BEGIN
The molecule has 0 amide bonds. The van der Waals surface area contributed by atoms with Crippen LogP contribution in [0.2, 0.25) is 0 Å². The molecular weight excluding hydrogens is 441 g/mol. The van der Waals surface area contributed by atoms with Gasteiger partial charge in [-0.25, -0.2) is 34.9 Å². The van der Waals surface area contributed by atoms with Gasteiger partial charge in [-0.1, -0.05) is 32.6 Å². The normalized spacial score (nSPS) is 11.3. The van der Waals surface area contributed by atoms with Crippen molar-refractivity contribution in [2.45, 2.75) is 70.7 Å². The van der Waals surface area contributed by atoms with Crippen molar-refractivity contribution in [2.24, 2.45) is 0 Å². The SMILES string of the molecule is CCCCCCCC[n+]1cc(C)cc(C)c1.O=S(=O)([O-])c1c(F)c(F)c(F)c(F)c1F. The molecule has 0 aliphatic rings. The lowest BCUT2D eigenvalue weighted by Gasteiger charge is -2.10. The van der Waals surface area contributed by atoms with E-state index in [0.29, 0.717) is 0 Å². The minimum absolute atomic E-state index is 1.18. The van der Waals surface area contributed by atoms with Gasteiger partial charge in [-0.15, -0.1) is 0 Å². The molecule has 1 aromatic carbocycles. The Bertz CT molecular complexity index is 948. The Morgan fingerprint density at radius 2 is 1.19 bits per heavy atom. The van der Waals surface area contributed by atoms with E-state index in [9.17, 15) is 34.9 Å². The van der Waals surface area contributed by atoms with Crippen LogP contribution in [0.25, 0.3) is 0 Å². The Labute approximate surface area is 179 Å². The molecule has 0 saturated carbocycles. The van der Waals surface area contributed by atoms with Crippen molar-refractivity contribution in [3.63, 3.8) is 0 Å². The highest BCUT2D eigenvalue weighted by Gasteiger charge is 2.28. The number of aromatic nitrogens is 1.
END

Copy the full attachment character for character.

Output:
The molecule has 0 amide bonds. The van der Waals surface area contributed by atoms with Crippen LogP contribution in [0.2, 0.25) is 0 Å². The molecular weight excluding hydrogens is 441 g/mol. The van der Waals surface area contributed by atoms with Gasteiger partial charge in [-0.25, -0.2) is 34.9 Å². The van der Waals surface area contributed by atoms with Gasteiger partial charge in [-0.1, -0.05) is 32.6 Å². The normalized spacial score (nSPS) is 11.3. The van der Waals surface area contributed by atoms with Crippen molar-refractivity contribution in [2.45, 2.75) is 70.7 Å². The van der Waals surface area contributed by atoms with Crippen molar-refractivity contribution in [2.24, 2.45) is 0 Å². The SMILES string of the molecule is CCCCCCCC[n+]1cc(C)cc(C)c1.O=S(=O)([O-])c1c(F)c(F)c(F)c(F)c1F. The molecule has 0 aliphatic rings. The lowest BCUT2D eigenvalue weighted by Gasteiger charge is -2.10. The van der Waals surface area contributed by atoms with E-state index in [0.29, 0.717) is 0 Å². The minimum absolute atomic E-state index is 1.18. The van der Waals surface area contributed by atoms with Gasteiger partial charge in [-0.15, -0.1) is 0 Å². The molecule has 1 aromatic carbocycles. The Bertz CT molecular complexity index is 948. The Morgan fingerprint density at radius 2 is 1.19 bits per heavy atom. The van der Waals surface area contributed by atoms with E-state index in [9.17, 15) is 34.9 Å². The van der Waals surface area contributed by atoms with Crippen LogP contribution in [0.25, 0.3) is 0 Å². The Labute approximate surface area is 179 Å². The molecule has 0 saturated carbocycles. The van der Waals surface area contributed by atoms with Crippen molar-refractivity contribution in [3.63, 3.8) is 0 Å². The highest BCUT2D eigenvalue weighted by Gasteiger charge is 2.28. The number of aromatic nitrogens is 1.